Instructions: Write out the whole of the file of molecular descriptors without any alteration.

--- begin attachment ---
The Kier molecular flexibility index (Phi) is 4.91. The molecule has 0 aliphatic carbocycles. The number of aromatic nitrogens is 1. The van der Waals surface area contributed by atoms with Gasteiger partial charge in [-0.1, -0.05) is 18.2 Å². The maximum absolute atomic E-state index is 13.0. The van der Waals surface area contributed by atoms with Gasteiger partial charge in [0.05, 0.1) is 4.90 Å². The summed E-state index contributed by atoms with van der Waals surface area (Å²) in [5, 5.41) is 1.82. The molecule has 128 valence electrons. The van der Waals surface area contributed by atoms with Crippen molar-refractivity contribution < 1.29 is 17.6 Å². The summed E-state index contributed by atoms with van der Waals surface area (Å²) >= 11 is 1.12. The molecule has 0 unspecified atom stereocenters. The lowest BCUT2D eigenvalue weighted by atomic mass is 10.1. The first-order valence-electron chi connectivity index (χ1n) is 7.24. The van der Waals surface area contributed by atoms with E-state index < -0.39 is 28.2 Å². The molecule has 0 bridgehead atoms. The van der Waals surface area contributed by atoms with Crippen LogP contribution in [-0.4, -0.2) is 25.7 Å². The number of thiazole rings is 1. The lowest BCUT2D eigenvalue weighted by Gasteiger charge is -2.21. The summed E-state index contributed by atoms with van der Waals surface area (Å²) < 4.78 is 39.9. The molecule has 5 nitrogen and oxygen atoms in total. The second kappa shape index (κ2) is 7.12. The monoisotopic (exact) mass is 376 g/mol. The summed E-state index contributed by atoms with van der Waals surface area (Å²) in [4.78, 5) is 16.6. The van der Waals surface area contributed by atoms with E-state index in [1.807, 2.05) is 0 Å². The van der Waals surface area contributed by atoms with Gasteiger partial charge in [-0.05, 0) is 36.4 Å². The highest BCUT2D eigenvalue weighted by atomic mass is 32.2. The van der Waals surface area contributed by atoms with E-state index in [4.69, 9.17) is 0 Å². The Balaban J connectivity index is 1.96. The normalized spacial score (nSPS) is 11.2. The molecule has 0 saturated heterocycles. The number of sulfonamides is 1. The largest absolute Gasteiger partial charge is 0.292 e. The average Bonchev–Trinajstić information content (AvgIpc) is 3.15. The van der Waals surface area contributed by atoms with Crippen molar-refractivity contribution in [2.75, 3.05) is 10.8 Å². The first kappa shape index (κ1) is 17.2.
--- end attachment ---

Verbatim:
The Kier molecular flexibility index (Phi) is 4.91. The molecule has 0 aliphatic carbocycles. The number of aromatic nitrogens is 1. The van der Waals surface area contributed by atoms with Gasteiger partial charge in [-0.1, -0.05) is 18.2 Å². The maximum absolute atomic E-state index is 13.0. The van der Waals surface area contributed by atoms with Gasteiger partial charge in [0.05, 0.1) is 4.90 Å². The summed E-state index contributed by atoms with van der Waals surface area (Å²) in [5, 5.41) is 1.82. The molecule has 128 valence electrons. The van der Waals surface area contributed by atoms with Crippen molar-refractivity contribution < 1.29 is 17.6 Å². The summed E-state index contributed by atoms with van der Waals surface area (Å²) >= 11 is 1.12. The molecule has 0 unspecified atom stereocenters. The lowest BCUT2D eigenvalue weighted by atomic mass is 10.1. The first-order valence-electron chi connectivity index (χ1n) is 7.24. The van der Waals surface area contributed by atoms with E-state index < -0.39 is 28.2 Å². The molecule has 0 bridgehead atoms. The van der Waals surface area contributed by atoms with Crippen LogP contribution in [-0.4, -0.2) is 25.7 Å². The number of thiazole rings is 1. The lowest BCUT2D eigenvalue weighted by Gasteiger charge is -2.21. The summed E-state index contributed by atoms with van der Waals surface area (Å²) < 4.78 is 39.9. The molecule has 5 nitrogen and oxygen atoms in total. The second kappa shape index (κ2) is 7.12. The monoisotopic (exact) mass is 376 g/mol. The summed E-state index contributed by atoms with van der Waals surface area (Å²) in [4.78, 5) is 16.6. The van der Waals surface area contributed by atoms with E-state index in [1.807, 2.05) is 0 Å². The van der Waals surface area contributed by atoms with Gasteiger partial charge in [-0.05, 0) is 36.4 Å². The highest BCUT2D eigenvalue weighted by atomic mass is 32.2. The van der Waals surface area contributed by atoms with E-state index in [4.69, 9.17) is 0 Å². The Balaban J connectivity index is 1.96. The normalized spacial score (nSPS) is 11.2. The molecule has 0 saturated heterocycles. The number of sulfonamides is 1. The largest absolute Gasteiger partial charge is 0.292 e. The average Bonchev–Trinajstić information content (AvgIpc) is 3.15. The van der Waals surface area contributed by atoms with Crippen molar-refractivity contribution in [2.75, 3.05) is 10.8 Å². The first kappa shape index (κ1) is 17.2.